Last Sunday, after church, the First Family (used somewhat by other denominations to describe the pastor's spouse and kids, I love this term so I use it often, tongue in cheek of course) and I packed up the van (the same old van with a newer engine) and headed to the motherland, WV. It was a long drive, how long, somewhere along the lines of 18-20 hours. This was our first east and south trip, we had no idea what to expect or what that part of the country looked liked.
To my surprise Wisconsin is a pretty cool looking state: knobby, pretty farmland, lots of trouty looking areas, lots of neat rocks sticking up. I'm not ready, yet, to take back the proposed rivalry Minnesotans should have with Wisconsin but this may soon fade and shift to Iowa. I knew I was in the midst of blue-blooded Americans when I saw a sign for the next exit proclaiming to have it all: Cheese, Liquor, Bait, Diesel. As we began to turned towards Illinois we passed through Janesville, Wi. I kept trying to come up with a clever observation that the town square looked a lot like his tax proposal: city limits well defined but nothing inside of them. But nothing emerged along those lines. oh well.
We made it to the corn state sometime that night, got a room, and slept as long as the kids and the morning sun would let us. Coffee was hard to come by, oh there was coffee to be bought but nothing that I would consider "coffee", it had caffeine so we took it. The drive through Illinois took an inordinate amount of time, after hours of staring at rows of corn I have this to say. Dear Middle American farmers: I and most of the people I know only need, at most, 4 dozen ears of corn a year. A little more for corn bread, the occasional bowl of corn flakes, enough for those corn flake chocolate clusters, and grits. That's about it. It would be helpful for me, for humanity, for cows and pigs, and the planet if you could grow a more diverse selection of crops. The Land of Lincoln was redeemed by the presence of a Culver's, how did they know that I love frozen custard?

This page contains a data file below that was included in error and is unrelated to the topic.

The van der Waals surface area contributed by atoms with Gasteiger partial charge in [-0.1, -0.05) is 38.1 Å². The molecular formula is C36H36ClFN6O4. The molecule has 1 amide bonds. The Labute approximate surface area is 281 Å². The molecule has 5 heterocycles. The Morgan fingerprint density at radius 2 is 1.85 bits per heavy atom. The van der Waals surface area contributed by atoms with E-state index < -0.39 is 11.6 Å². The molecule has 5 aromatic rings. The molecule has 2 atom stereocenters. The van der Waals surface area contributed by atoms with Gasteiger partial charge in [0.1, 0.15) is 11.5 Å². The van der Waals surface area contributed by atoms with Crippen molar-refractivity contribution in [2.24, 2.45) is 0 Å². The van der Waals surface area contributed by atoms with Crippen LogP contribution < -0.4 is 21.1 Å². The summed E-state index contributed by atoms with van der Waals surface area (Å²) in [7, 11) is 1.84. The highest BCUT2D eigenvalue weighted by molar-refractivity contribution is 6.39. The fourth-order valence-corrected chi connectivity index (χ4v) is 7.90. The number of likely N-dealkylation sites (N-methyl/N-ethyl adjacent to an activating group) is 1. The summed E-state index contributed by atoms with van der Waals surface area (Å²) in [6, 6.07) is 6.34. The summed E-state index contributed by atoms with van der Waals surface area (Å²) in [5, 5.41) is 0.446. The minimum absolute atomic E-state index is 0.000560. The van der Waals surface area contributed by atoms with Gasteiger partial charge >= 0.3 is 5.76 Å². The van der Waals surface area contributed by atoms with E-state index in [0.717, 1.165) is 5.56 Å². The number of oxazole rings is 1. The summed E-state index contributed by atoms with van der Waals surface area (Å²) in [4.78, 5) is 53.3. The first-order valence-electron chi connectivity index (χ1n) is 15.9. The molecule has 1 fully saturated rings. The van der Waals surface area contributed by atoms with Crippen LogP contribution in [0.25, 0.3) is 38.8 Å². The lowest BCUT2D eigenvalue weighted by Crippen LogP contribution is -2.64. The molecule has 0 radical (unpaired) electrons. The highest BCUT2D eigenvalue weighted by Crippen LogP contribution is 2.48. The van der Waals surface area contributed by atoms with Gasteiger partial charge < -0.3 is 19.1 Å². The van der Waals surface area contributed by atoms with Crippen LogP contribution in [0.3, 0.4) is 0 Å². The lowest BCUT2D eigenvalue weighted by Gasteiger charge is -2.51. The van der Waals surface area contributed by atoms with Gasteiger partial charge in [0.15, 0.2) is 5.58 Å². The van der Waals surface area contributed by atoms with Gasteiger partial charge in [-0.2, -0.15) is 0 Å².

Indiana, did we even drive through Indiana? I guess we did. Oh yeah, never listen to the kids who work at Dunkin Donuts who offer directions. On the outskirts of Indianapolis we pulled into a Dunkin Donuts for some coffee, and donuts. (The First Lady has labeled me the most boring man in America when I go to a donut shop and order a black cup of coffee and an old fashioned plain donut. I see nothing wrong with that.) Anyway, I asked the girl behind the counter if it was quicker to shot through Indianapolis or should we take the loop around. She suggested the loop around because of the traffic (It was 3pm on a Monday in Indianapolis). I shot through with no problems. While we breezed through I saw the new Colts stadium. What an artifice of brick and mortar. I bet a building has not been built out of that much brick since the 20s. The retractable roof reminded me of flying buttresses, but a steeple on that thing and you have a Protestant Barn. I thought it was the most impressive football stadium I've ever seen.
Next was Ohio. We were welcomed at the welcome center to closed rest rooms, when we pulled over at the next exit we were welcomed by re-elect John Boehner signs (no fear, Democrat jokes will be forthcoming in another blog post). Traveling through Ohio is always a sketchy venture for every West Virginian knows that Ohioans cannot drive. It is always an accomplishment to make unscathed. Ohio produced the best political sign of the trip: Lawless for Sheriff.
West Virginia was great: sausage biscuits and gravy every morning for breakfast, family time, and more family time.
We headed back on Friday morning, early. We passed through Ohio. Indiana looked better this time around. We planned on grabbing a bite to eat and letting the kids stretch their legs in Richmond at Earlham College but it was raining. But we did find some clever election signs with a mustache on them, the dude is a Democrat running for governor, does anyone win when they make facial hair their symbol? Indianapolis looked even more charming. Illinois, still too much corn. And Wisconsin was even better. We stopped by Madison for the Farmer's Market. While we walked around I found an antique apple stand. They were selling Grimes Golden. Grimes Golden, the apples of my youth. Every bite took me back 25 years. Beautiful. But I'm not done with Wisconsin. Later we made our last stop at a rest area, in Wisconsin. They had a hiking trail at the rest area with a beautiful overlook.
All in all it was a great trip, although we spent more time in the mystery van than we did in WV. Did I mention that while in WV my first Minnesota based Op-Ed ran in MinnPost? Well it did. Here it is if you think I'm foolin' ya. Passing the Marriage Amendment Would Unravel the Core Fiber of Minnesota's Civil Compact.